Have you ever asked yourself how and why health care got so stupidly bureaucratized? Why shouldn’t you be able to walk into a clinic and get a physical just like you do a haircut. If prevention is so much cheaper than treatment, wouldn’t you want to front load resources into frequent doctor visits.
These days, when you go to a doctor’s office, you need to wait 40 minutes just to have them confirm your “insuranace” status. This is due to the absurd belief that insurance actually takes the place of actual “health care.”
With the proper changes in health expenditure taxation (full deductability, Health Savings Accounts, etc.) the market for better avenues to care will return. Who knows, we may even see the “house call” come back.
One of the most promising developments is the emergence of retail-based “convenient care” clinics that are providing consumers with easier access to high-quality, routine health care at affordable prices. There are about 400 such clinics today and could be several thousand more in the next few years, but their growth is being threatened by burdensome regulations in some states and opposition from some corners of organized medicine.
Convenient care clinics are small health-care facilities with new brand names like RediClinic, MinuteClinic, and Take Care Health Clinics. Most are located in high-traffic retail outlets with pharmacies, such as Wal-Mart, CVS and Walgreen stores. Regional health-care systems have also opened retail-based clinics in their service areas, either directly or in partnerships with independent operators. These clinics generally are staffed by certified nurse practitioners who diagnose, treat and prescribe medications for a limited set of common ailments, such as strep throat and ear infections. They also administer health screenings, medical tests, immunizations, basic physical exams and other preventive care.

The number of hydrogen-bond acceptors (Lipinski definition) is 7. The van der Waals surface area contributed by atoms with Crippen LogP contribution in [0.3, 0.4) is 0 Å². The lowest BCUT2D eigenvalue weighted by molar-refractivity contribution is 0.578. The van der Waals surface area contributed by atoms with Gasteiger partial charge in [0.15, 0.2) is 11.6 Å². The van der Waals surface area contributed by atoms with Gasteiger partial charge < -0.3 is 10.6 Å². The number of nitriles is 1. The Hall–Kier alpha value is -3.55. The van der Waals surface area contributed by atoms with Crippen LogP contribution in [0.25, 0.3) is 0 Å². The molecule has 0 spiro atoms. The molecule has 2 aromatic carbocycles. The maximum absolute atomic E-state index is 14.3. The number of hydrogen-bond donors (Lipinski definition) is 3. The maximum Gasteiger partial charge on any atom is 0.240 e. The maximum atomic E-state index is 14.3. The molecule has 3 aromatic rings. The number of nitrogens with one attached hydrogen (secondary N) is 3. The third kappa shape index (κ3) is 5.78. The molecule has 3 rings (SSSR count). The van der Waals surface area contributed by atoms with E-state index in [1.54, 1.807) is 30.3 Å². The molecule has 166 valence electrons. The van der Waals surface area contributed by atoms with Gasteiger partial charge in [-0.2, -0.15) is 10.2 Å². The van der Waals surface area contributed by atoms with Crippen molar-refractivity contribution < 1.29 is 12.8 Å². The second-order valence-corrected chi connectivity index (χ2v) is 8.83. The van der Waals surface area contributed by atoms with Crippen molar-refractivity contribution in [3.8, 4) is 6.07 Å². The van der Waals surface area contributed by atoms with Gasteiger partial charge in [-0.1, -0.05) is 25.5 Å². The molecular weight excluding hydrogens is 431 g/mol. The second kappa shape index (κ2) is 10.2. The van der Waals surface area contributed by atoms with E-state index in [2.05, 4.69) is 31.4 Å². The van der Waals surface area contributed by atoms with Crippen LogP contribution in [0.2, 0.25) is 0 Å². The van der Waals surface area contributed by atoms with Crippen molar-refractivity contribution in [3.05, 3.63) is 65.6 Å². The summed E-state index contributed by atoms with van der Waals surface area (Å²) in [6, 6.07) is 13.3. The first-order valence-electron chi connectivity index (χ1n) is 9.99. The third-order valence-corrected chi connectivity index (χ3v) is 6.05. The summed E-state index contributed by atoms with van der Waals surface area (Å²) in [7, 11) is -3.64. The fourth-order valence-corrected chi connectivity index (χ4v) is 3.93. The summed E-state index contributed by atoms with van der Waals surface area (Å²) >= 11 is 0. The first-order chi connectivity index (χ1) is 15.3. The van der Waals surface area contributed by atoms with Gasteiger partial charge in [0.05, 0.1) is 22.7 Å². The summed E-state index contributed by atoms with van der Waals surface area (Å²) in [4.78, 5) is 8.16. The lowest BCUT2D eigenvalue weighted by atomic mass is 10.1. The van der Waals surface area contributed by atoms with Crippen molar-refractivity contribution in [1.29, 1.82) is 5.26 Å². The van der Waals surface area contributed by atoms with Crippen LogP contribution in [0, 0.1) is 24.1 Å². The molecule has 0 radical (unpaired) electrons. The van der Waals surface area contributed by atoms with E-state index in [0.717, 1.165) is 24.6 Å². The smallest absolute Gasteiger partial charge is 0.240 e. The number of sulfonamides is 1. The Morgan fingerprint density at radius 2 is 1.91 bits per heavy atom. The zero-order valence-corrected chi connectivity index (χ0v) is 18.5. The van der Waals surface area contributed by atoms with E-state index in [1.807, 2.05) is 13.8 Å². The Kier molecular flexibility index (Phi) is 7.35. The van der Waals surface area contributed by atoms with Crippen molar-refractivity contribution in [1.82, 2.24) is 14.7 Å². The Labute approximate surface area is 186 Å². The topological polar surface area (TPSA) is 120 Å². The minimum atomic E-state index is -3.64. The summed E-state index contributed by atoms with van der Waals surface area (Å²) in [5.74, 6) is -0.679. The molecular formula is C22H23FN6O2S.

Convenient care clinics have been embraced by consumers, who give them consistently high marks for patient satisfaction: 97% of the more than 4,000 RediClinic patients surveyed this year said they would recommend RediClinic to their relatives and friends. This is because the clinics are delivering something that is all too rare in our system — convenient and affordable health care.
Of course, no great idea could be left alone by the “evil scum of the earth.” These scum want to destroy these clinics.
Some physician organizations, however, including ones in Illinois and Massachusetts, are pushing for new regulations that would impede the growth of convenient care clinics through expensive permitting requirements (which physician practices do not have to face), further limitations on the number of nurse practitioners that an individual physician can supervise, and prohibitions against advertising that compares the fees of convenient care clinics with those of physicians. This is exactly the kind of price transparency our health-care system needs. In addition, the American Medical Association passed resolutions at its recent annual meeting that push for government intervention, legislation and other measures that could curtail the expansion of convenient care clinics.